I've been working on a few other mini projects for a couple weeks now, and we'll see if any of those start taking me in another direction that I haven't considered yet. I've started photographing Maxi Taxis to look at the Maxi as a means of personal, aesthetic, and religious expression for the Maxi Drivers, and I'm also working on a two multimedia pieces. The first is a very short practice piece on a Phagwa ceremony I attended, to try out SoundSlides for the first time and to experiment with combining stop motion animation, still images, and sound into a multimedia piece. The second, slightly longer piece is on TriniRevellers/Tribe designer, Gina Maingot, and how her vision for Carnival mas reflects where Carnival mas has been and where its going. I've only done one other multimedia piece, Coming To Terms, a piece about my Growth Hormone Deficiency, which is still a work in progress (when I have time to revisit it, I want to take out all of the video and replace it all with stop motion animation). While I learned a lot about multimedia production in working on Coming To Terms, it was done with a different (much more complicated) program, Final Cut Pro, and I had the help of an experienced friend to work through the project. While I understand that SoundSlides is infinitely simpler than Final Cut Pro, and that it will be perfectly adequate for my needs, since I'm not using video, I haven't used it yet. As a result, my experience using it for the Phagwa piece and the Gina Maingot piece will help me decide if I want to work with straight photography for my final presentation at Alice Yard, or if I want to try lacing in some sound and stop motion animation. We'll see. Here's to experimentation!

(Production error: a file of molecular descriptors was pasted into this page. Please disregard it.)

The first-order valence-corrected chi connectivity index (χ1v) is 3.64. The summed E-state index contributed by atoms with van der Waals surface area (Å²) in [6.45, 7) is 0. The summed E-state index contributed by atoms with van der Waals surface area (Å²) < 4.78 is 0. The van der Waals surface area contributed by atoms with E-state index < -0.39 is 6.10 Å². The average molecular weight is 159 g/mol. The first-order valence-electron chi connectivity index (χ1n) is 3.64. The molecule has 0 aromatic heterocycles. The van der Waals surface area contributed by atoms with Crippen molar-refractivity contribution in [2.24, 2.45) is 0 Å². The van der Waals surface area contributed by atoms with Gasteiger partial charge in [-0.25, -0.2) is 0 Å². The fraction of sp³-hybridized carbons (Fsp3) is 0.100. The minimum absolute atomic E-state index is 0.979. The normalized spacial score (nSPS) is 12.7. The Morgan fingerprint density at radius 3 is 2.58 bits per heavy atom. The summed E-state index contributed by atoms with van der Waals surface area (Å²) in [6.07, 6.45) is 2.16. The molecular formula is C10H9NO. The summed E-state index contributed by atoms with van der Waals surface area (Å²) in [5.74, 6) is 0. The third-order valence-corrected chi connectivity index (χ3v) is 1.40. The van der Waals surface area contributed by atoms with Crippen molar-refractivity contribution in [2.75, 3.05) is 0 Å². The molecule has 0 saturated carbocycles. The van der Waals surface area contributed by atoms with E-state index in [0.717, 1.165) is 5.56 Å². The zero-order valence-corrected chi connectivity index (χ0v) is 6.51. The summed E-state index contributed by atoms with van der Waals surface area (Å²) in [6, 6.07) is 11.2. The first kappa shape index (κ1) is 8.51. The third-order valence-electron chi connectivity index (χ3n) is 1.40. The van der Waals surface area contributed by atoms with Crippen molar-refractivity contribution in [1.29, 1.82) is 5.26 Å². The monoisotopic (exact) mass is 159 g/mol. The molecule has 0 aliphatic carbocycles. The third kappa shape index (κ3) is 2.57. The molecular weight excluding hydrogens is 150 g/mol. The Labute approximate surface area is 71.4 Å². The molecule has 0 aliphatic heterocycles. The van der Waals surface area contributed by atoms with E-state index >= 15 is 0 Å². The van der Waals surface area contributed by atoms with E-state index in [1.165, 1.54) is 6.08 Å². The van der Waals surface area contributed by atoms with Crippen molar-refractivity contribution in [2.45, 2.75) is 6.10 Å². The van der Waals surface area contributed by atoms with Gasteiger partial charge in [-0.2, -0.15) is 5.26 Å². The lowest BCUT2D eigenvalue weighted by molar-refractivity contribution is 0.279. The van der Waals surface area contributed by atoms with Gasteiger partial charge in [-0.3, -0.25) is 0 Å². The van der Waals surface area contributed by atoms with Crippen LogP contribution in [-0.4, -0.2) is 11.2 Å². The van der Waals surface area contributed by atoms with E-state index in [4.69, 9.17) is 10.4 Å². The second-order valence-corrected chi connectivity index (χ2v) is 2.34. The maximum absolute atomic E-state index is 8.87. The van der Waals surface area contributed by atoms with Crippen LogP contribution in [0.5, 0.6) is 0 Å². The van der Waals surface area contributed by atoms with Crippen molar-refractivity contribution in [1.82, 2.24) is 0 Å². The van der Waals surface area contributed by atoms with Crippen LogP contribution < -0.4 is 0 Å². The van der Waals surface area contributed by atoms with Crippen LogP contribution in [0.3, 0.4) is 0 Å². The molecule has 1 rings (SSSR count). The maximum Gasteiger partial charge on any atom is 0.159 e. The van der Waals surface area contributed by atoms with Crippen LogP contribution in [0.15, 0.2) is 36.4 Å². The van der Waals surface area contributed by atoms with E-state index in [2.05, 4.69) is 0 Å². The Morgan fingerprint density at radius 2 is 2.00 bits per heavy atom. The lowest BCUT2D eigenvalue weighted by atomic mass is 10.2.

Positionality and Tobago

I’ve been considering my position and positionality as a photographer recently. I was hoping that looking to Krista A. Thompson’s book titled “An Eye for the Tropics” would help me to be able to more critically look at my role, but found instead that it only confused and complicated how I feel.

On the one hand, Thompson prints a quote from an old travel guide to Jamaica, and I can immediately connect with. I simply recognize my own experiences in Trinidad and Tobago with the idea, “that to a person coming from a northern climate, it is realizing for the first time a picture one has been in the habit of seeing for years in their imagination” (Thompson, 93).

Of course, I have not been seeing these exact scenes, colors, or peoples, but images coming from the Caribbean islands at large, as argued by Thompson, are taken in a way as to homogenize and create desire for a particularly “Caribbean” experience.

This is what I am hoping to avoid. I am hoping to avoid, in my photography and experience of Trinidad and Tobago, that specific type of stereotyping and stripping of the individuality of a nation. As I previously wrote, I am finding one way of doing this through looking for, finding and seeing the smallest human moments that are (supposedly) universally recognizable. The assumption that a look, a touch, or a smile can be universally recognizable may show my own bias and set of cultural assumptions, but in this I am endeavoring to look beyond what is considered “foreign” and fantastic, and instead find elements that I am comfortable in recognizing.